Abstract: In order to address the lack of reliable indicators of corruption, this article develops a composite indicator of high-level institutionalised corruption through a novel ‘Big Data’ approach. Using publicly available electronic public procurement records in Hungary, we identify “red flags” in the public procurement process and link them to restricted competition and recurrent contract award to the same company. We use this method to create a corruption indicator at contract level that can be aggregated to the level of individual organisations, sectors, regions and countries. Because electronic public procurement data is available in virtually all developed countries from about the mid-2000s, this method can generate a corruption index based on objective data that is consistent over time and across countries. We demonstrate the validity of the corruption risk index by showing that firms with higher corruption risk score had relatively higher profitability, higher ratio of contract value to initial estimated price, greater likelihood of politicians managing or owning them and greater likelihood of registration in tax havens, than firms with lower scores on the index. In the conclusion we discuss the uses of this data for academic research, investigative journalists, civil society groups and small and medium business.
TL;DR: In this paper, a survey was conducted with Thai public managers who are involved in e-government procurement, and the sample size is 169 professionals representing 67 government agencies, and five factors that enhance governance procurement were identified.
Abstract: Purpose – E‐government procurement (E‐GP) can improve the traditional government procurement process. E‐GP can help decrease corruption. This research aims to present the factors of E‐GP that can create good governance in government procurement through e‐auction.Design/methodology/approach – A survey was conducted with Thai public managers who are involved in e‐government procurement. The sample size is 169 professionals representing 67 government agencies.Findings – There are five factors that enhance governance procurement. These relate to the transparent e‐procurement process, committed public managers and political officials, honest vendors, and specific policies and regulations. A transparent e‐procurement process has a positive effect on good governance practice, increasing cost effectiveness and accountability, and decreasing collusion among vendors. Vendor honesty has a negative impact on collusion. Supportive policy and regulations requirements improve cost effectiveness, accountability, and law ...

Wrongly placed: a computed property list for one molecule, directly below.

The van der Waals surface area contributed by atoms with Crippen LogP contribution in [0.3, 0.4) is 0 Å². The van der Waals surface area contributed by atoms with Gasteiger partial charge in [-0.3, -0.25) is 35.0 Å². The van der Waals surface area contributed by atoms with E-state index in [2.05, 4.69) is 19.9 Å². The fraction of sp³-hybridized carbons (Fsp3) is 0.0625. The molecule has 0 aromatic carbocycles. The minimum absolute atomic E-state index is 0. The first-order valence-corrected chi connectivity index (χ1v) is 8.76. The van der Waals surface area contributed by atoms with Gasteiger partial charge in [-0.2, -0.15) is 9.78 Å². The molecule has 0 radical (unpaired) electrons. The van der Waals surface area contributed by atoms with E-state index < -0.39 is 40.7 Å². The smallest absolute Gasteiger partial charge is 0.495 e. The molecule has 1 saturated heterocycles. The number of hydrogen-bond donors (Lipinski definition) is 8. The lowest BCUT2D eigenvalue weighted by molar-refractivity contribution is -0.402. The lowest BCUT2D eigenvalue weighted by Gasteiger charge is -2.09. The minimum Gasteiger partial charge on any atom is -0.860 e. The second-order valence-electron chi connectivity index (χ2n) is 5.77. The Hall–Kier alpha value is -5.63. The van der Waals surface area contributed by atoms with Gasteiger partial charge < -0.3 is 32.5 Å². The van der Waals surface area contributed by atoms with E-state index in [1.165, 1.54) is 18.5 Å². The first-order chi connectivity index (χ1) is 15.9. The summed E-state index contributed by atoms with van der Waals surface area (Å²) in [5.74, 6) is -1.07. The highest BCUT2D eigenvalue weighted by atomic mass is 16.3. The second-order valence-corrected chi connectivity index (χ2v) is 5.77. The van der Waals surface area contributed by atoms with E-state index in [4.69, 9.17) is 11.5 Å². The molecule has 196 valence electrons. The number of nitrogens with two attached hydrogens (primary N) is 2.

TL;DR: In this article, a systematic literature review (SLR) has been conducted using deductive content analysis to provide an overview of the current state of sustainable construction research in India and provide directions for future research.
01 Dec 1981
TL;DR: In this paper, the authors propose a simple linear regression model with variable selection and multicollinearity for robust regression, and validate the model using regression analysis and validation of regression models.
Abstract: Preface. Introduction. Simple Linear Regression. Multiple Linear Regression. Model Adequacy Checking. Transformations and Weighting to Correct Model Inadequacies. Diagnostics for Leverage and Influence. Polynomial Regression Models. Indicator Variables. Variable Selection and Model Building. Multicollinearity. Robust Regression. Introduction to Nonlinear Regression. Generalized Linear Models. Other Topics in the Use of Regression Analysis. Validation of Regression Models. Appendix A. Statistical Tables. Appendix B. Data Sets for Exercises. Appendix C. Supplemental Technical Material. References. Index.
01 Jan 1978
TL;DR: The authors presents a wide range of forecasting methods useful for undergraduate or graduate students majoring in business management, economics, or engineering, including decomposition, regression analysis, and econometrics.